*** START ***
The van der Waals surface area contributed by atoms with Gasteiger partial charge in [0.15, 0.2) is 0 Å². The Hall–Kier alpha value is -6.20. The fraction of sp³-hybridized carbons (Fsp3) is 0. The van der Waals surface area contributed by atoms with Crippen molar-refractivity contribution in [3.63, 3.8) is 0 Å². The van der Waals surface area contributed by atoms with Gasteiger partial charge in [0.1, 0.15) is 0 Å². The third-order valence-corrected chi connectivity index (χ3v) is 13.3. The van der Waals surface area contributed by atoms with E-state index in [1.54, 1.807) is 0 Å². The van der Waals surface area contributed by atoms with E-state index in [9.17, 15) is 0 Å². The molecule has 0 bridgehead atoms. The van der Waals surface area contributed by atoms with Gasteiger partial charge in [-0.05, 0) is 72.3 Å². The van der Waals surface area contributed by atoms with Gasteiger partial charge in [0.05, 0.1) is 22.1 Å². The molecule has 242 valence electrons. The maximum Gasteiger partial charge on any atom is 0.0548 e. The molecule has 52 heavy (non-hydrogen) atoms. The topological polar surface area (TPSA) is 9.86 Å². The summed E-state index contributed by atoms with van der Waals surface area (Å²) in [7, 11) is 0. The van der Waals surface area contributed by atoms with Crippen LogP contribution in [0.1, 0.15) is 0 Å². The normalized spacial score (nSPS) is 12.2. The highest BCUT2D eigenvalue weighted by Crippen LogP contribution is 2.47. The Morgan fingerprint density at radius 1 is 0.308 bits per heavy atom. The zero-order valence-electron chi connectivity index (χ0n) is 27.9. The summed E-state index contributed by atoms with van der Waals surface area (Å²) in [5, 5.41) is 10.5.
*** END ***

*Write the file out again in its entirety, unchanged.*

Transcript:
The van der Waals surface area contributed by atoms with Gasteiger partial charge in [0.15, 0.2) is 0 Å². The Hall–Kier alpha value is -6.20. The fraction of sp³-hybridized carbons (Fsp3) is 0. The van der Waals surface area contributed by atoms with Crippen molar-refractivity contribution in [3.63, 3.8) is 0 Å². The van der Waals surface area contributed by atoms with Gasteiger partial charge in [0.1, 0.15) is 0 Å². The third-order valence-corrected chi connectivity index (χ3v) is 13.3. The van der Waals surface area contributed by atoms with E-state index in [1.54, 1.807) is 0 Å². The van der Waals surface area contributed by atoms with E-state index in [9.17, 15) is 0 Å². The molecule has 0 bridgehead atoms. The van der Waals surface area contributed by atoms with Gasteiger partial charge in [-0.05, 0) is 72.3 Å². The van der Waals surface area contributed by atoms with Gasteiger partial charge in [0.05, 0.1) is 22.1 Å². The molecule has 242 valence electrons. The maximum Gasteiger partial charge on any atom is 0.0548 e. The molecule has 52 heavy (non-hydrogen) atoms. The topological polar surface area (TPSA) is 9.86 Å². The summed E-state index contributed by atoms with van der Waals surface area (Å²) in [7, 11) is 0. The van der Waals surface area contributed by atoms with Crippen LogP contribution in [0.1, 0.15) is 0 Å². The normalized spacial score (nSPS) is 12.2. The highest BCUT2D eigenvalue weighted by Crippen LogP contribution is 2.47. The Morgan fingerprint density at radius 1 is 0.308 bits per heavy atom. The zero-order valence-electron chi connectivity index (χ0n) is 27.9. The summed E-state index contributed by atoms with van der Waals surface area (Å²) in [5, 5.41) is 10.5.